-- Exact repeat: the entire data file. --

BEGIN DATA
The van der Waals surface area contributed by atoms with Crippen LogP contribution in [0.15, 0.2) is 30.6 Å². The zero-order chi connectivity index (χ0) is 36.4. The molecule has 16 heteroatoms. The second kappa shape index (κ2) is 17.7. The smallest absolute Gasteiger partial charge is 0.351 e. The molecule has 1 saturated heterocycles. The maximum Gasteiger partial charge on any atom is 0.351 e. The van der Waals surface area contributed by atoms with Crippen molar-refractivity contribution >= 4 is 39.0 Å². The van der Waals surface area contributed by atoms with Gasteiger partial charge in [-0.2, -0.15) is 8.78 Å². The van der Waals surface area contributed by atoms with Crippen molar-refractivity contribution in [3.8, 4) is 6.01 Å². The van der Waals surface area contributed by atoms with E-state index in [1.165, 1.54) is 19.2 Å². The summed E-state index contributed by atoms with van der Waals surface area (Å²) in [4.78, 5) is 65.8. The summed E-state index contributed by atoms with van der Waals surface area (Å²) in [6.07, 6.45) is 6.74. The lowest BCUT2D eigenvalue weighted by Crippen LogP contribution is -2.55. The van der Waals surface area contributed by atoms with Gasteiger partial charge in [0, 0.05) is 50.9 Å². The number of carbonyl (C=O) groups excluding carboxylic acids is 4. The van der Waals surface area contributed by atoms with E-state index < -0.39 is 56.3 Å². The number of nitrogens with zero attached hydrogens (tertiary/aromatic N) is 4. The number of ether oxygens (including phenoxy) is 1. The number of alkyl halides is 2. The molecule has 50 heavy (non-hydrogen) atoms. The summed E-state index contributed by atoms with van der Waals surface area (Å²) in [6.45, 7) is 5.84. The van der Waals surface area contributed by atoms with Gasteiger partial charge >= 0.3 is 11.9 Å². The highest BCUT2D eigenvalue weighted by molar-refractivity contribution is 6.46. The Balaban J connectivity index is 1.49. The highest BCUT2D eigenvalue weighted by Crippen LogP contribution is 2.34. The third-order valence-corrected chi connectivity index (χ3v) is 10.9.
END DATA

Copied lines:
The van der Waals surface area contributed by atoms with Crippen LogP contribution in [0.15, 0.2) is 30.6 Å². The zero-order chi connectivity index (χ0) is 36.4. The molecule has 16 heteroatoms. The second kappa shape index (κ2) is 17.7. The smallest absolute Gasteiger partial charge is 0.351 e. The molecule has 1 saturated heterocycles. The maximum Gasteiger partial charge on any atom is 0.351 e. The van der Waals surface area contributed by atoms with Crippen molar-refractivity contribution >= 4 is 39.0 Å². The van der Waals surface area contributed by atoms with Gasteiger partial charge in [-0.2, -0.15) is 8.78 Å². The van der Waals surface area contributed by atoms with Crippen molar-refractivity contribution in [3.8, 4) is 6.01 Å². The van der Waals surface area contributed by atoms with E-state index in [1.165, 1.54) is 19.2 Å². The summed E-state index contributed by atoms with van der Waals surface area (Å²) in [4.78, 5) is 65.8. The summed E-state index contributed by atoms with van der Waals surface area (Å²) in [6.07, 6.45) is 6.74. The lowest BCUT2D eigenvalue weighted by Crippen LogP contribution is -2.55. The van der Waals surface area contributed by atoms with Gasteiger partial charge in [0, 0.05) is 50.9 Å². The number of carbonyl (C=O) groups excluding carboxylic acids is 4. The van der Waals surface area contributed by atoms with E-state index < -0.39 is 56.3 Å². The number of nitrogens with zero attached hydrogens (tertiary/aromatic N) is 4. The number of ether oxygens (including phenoxy) is 1. The number of alkyl halides is 2. The molecule has 50 heavy (non-hydrogen) atoms. The summed E-state index contributed by atoms with van der Waals surface area (Å²) in [6.45, 7) is 5.84. The van der Waals surface area contributed by atoms with Gasteiger partial charge >= 0.3 is 11.9 Å². The highest BCUT2D eigenvalue weighted by molar-refractivity contribution is 6.46. The Balaban J connectivity index is 1.49. The highest BCUT2D eigenvalue weighted by Crippen LogP contribution is 2.34. The third-order valence-corrected chi connectivity index (χ3v) is 10.9.